@font-face-off: Typekit vs. Font Squirrel

  Wynn Netherland • 2009-11-12

Now that the curtain has come down and now Typekit is available to all, let's see how Typekit and the previously mentioned Font Squirrel stack up head-to-head.


It's ironic to even compare font selection between these services when we've been stuck with such a limited set of web safe fonts for nearly two decades. Even so, it's interesting to compare both the depth and quality of the fonts provided.

Nearly 296 available families depending on plan: the Trial plan includes 69 families, the Personal plan includes 231 and the Full plan offers 296 families.
Font Squirrel
488 families. Not enough? Check the license on that favorite free font and then add your own.
Winner: Font Squirrel
With almost two hundred more font families available, Font Squirrel is the clear winner.

Comparing font quality is somewhat subjective, but heading into this comparison, I expected to find a much higher caliber set of fonts on Typekit since their business model includes negotiating with foundries to license fonts for web embedding that otherwise wouldn't be. However, I find no real difference between the quality of fonts provided, and some free (as in speech and beer) fonts appear on both.

No clear cut edge on quality. Perhaps this will swing to Typekit as foundries come on board.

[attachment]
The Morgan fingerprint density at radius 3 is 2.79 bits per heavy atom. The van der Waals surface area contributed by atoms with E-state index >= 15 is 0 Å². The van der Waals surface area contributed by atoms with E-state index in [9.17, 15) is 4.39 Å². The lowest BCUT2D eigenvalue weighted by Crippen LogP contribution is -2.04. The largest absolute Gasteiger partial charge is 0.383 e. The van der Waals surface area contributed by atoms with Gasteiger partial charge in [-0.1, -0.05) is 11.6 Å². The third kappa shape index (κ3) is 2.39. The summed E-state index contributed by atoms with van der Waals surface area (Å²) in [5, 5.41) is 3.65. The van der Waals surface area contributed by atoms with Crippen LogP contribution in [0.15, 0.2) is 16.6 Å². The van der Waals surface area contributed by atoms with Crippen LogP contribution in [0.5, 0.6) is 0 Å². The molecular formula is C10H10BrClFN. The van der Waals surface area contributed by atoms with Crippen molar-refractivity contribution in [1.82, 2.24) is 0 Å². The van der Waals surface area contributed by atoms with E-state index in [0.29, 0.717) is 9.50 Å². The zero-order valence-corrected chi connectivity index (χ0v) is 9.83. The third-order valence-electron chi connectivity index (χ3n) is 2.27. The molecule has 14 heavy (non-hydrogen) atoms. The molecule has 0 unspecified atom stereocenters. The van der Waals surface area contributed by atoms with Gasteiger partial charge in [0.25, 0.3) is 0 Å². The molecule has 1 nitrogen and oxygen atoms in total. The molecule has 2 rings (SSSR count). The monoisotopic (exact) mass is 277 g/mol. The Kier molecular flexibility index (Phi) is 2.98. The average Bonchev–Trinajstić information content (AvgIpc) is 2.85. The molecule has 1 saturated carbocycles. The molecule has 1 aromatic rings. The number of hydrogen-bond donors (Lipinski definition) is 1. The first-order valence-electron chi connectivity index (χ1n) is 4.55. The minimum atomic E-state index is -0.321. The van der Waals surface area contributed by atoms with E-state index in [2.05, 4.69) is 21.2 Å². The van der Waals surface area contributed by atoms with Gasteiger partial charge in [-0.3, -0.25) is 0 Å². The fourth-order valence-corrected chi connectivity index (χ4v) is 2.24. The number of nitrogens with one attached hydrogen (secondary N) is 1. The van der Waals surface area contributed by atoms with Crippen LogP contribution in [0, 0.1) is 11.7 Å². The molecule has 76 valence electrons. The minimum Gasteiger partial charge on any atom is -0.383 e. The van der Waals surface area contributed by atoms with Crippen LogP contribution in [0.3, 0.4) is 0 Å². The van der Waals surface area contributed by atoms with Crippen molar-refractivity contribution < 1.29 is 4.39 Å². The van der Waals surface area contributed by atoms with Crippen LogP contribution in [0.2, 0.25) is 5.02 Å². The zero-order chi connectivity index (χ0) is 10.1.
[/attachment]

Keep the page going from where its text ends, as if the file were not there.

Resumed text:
Let's face it. A big part of punching up your web typography is actually finding the right font. Let's see how each site helps you wade through all those typefaces.

Typekit offers a delicious-style drilldown navigation. You can start with basic styles like serif, sans-serif, or monospace and further drill down using tags such as display, headline, or grunge. However, you can't search the entire library unless you're logged in. Once you're logged in, you're limited to just the fonts in your plan. Bottom line, there is no way to search the full library unless you upgrade to the full plan.
Font Squirrel
The browsing experience on Font Squirrel isn't quite as robust as Typekit. While you can still browse and paginate by basic font families, the lack of tags and secondary navigation makes it tedious to get through some of the larger style categories. However, one cool thing Font Squirrel provides is the ability to view all the fonts from a particular foundry. I look for Typekit to add this soon.